An Indigenous room in hip-hop’s mansion
R. Vincent Moniz Jr.
For five amazing decades, the world has been filled with the sounds, stories and voices of hip-hop. From music to brand deals, rapping to the beat has become a destination for poets and hustlers alike. But where in this behemoth of a building will you find exhibition space for Natives? Where is the room in this lodge for those who have been singing their prayers to beats passed down from their ancestors’ hearts?
It is a place much of Indian Country knows the direct location of. Every two-step those first Native rappers danced, another song was created. Star blankets transformed from curtains and doors, into soundproofing for closet turned recording studio.
There is not a specific date when Native people first reached for the mic. The cities and tribal lands they come from have their own creation stories and heroes of the game. The beginning of each rhymesayers origin story is as rich and diverse as the nations and neighborhoods they come from.
Gichi-manido wiidookawishin ji-mashkawiziyaan
(Great Spirit help me to be strong)
Mii dash bami’idiziyaan
(So that I can help myself)
(Show us all love)
Ganoozh ishinaam, bizindaw ishinaam
(Talk to us, hear us)
(That is why I am singing)
Nimishomis wiidookawishinaam ji-aabajitooyaang anishinaabe izhitwaawin
(Grand father help us to use the Anishinaabe customs)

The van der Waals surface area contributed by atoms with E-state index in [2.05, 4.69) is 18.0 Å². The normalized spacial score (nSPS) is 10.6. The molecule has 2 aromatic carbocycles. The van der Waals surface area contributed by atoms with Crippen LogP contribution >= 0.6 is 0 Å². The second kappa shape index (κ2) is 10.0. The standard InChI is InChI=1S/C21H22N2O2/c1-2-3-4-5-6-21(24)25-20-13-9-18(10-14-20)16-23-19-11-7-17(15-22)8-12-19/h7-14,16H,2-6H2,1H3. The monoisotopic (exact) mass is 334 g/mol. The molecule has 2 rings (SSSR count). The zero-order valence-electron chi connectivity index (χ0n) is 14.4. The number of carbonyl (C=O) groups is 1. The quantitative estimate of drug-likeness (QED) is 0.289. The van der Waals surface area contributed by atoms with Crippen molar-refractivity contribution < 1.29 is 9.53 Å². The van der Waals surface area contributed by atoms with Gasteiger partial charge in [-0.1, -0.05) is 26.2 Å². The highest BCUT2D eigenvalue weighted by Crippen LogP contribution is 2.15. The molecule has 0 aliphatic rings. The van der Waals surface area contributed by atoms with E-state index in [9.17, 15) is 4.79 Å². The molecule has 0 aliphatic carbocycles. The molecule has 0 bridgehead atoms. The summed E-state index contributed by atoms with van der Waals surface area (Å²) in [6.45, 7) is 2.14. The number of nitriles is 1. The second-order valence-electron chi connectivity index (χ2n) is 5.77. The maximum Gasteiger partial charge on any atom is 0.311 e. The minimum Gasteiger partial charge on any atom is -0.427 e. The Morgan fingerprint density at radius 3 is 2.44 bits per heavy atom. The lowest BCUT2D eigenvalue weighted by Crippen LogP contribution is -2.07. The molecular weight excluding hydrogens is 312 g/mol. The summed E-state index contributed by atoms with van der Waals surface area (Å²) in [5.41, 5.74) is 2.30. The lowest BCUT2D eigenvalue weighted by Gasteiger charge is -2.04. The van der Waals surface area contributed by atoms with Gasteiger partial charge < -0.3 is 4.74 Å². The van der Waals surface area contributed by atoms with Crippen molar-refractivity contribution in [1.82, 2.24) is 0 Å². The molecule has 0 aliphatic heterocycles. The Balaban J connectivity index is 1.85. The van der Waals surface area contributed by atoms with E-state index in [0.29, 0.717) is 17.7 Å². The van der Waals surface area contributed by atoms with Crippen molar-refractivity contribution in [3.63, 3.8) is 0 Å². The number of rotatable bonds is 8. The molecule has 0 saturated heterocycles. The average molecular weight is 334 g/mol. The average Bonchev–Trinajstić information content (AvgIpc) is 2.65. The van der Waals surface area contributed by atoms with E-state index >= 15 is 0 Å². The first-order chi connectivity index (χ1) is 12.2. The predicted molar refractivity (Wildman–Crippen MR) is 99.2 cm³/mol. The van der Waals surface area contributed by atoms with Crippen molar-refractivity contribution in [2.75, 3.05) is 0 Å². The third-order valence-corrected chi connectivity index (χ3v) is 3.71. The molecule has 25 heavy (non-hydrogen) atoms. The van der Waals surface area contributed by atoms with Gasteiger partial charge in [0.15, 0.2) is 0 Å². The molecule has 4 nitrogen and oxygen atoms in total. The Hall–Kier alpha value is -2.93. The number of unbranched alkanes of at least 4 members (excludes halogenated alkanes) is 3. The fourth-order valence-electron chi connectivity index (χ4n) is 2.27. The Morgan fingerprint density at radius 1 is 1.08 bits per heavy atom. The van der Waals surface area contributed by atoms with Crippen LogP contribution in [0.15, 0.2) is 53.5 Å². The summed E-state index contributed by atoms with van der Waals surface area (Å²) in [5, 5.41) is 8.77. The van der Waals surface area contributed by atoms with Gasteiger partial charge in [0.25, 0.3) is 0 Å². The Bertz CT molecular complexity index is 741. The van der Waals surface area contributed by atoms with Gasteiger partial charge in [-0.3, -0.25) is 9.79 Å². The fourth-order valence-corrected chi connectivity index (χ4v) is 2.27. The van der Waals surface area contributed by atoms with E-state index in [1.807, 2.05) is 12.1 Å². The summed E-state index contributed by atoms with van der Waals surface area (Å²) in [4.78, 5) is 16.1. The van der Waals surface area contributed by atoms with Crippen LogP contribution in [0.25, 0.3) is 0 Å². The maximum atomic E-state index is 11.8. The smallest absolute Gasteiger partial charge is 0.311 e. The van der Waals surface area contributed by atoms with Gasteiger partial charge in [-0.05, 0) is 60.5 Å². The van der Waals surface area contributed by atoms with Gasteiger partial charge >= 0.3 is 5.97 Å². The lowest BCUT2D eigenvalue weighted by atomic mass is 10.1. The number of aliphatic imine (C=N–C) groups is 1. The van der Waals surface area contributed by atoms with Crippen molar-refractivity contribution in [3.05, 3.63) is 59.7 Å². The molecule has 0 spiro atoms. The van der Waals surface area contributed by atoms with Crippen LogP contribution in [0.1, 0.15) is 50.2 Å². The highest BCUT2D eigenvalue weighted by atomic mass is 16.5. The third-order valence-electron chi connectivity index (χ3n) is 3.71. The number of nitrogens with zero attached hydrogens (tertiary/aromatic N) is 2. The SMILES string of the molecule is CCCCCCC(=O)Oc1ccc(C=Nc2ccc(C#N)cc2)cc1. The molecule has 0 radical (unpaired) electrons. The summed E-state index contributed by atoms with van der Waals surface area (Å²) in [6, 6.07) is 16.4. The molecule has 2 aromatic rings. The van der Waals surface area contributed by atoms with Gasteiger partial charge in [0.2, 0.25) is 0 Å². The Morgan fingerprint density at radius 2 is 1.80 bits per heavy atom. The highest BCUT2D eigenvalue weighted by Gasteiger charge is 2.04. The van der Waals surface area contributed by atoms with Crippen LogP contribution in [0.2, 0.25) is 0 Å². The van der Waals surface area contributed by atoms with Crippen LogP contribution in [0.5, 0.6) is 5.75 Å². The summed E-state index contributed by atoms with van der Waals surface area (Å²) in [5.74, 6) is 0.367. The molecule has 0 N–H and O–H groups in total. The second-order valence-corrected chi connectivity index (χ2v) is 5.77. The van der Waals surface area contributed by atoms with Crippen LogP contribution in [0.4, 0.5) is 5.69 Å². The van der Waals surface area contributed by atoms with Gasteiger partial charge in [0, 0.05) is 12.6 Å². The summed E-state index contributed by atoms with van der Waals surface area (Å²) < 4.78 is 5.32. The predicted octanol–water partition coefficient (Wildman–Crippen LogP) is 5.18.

Mii-ji-bi-gikendamaan keyaa anishinaabe bimaadiziwin
(So that we’ll know how to live the Anishinaabe way/the good life)
– Tall Paul, Ojibwemowin lyrics from ‘Prayers in a Song’
What is known, is that Native people immediately connected with the beats, dances, and the intricate plot being told by master storytellers. Tales of survival, of triumph and tragedy were kindling First Nations had already spit like hot fire.
Like many Native children, the start for “MuMu Fresh” began with teasing relatives. These Afro-Indigenous youth, who grew up in and around Baltimore, Maryland’s Indian Center, stepped up their smack talk with tight flows.
The Baltimore Native remembers her brother’s ability to battle rap was the stuff of front stoop legends. However, younger sisters, no matter how much they loved the word play, were not allowed. MuMu Fresh talked about growing the four sisters of her rhyme game with the determination to get outside. The front steps were linked to her start when she tore through the Goliath to Fresh’s David.
Leech Lake Ojibwe citizen Tall Paul knows the front and back end of the hip-hop genre. His appreciation of Native rap is deeper than 10,000 lakes. This Anishinaabe rhymer has no problem listing artists he likes and the ones he is keeping an ear to. One of the things that separates Native hip hop is the inclusion of Indigenous melodies and languages. ‘Prayers In A Song’, written Tall Paul, features the hip-hop artist rapping to the beat in Anishinaabemowin. The track, now a classic, was a turning point. Our languages can be braided into any beat, but these two were like connecting puzzle pieces of a larger masterpiece
Paul, who was raised in south Minneapolis, knows that it takes a lot of work to find success. The rapper has many hopes for the next 50 years of hip-hop. He sees more opportunity for artists to have the freedom to express themselves and their personal experiences. To the Tallest of them all, hip-hop is a gift. It is for strong hearts with cold flows to begin a remodel of their own. Fitting more Indigenous people into the mansion hip-hop built.
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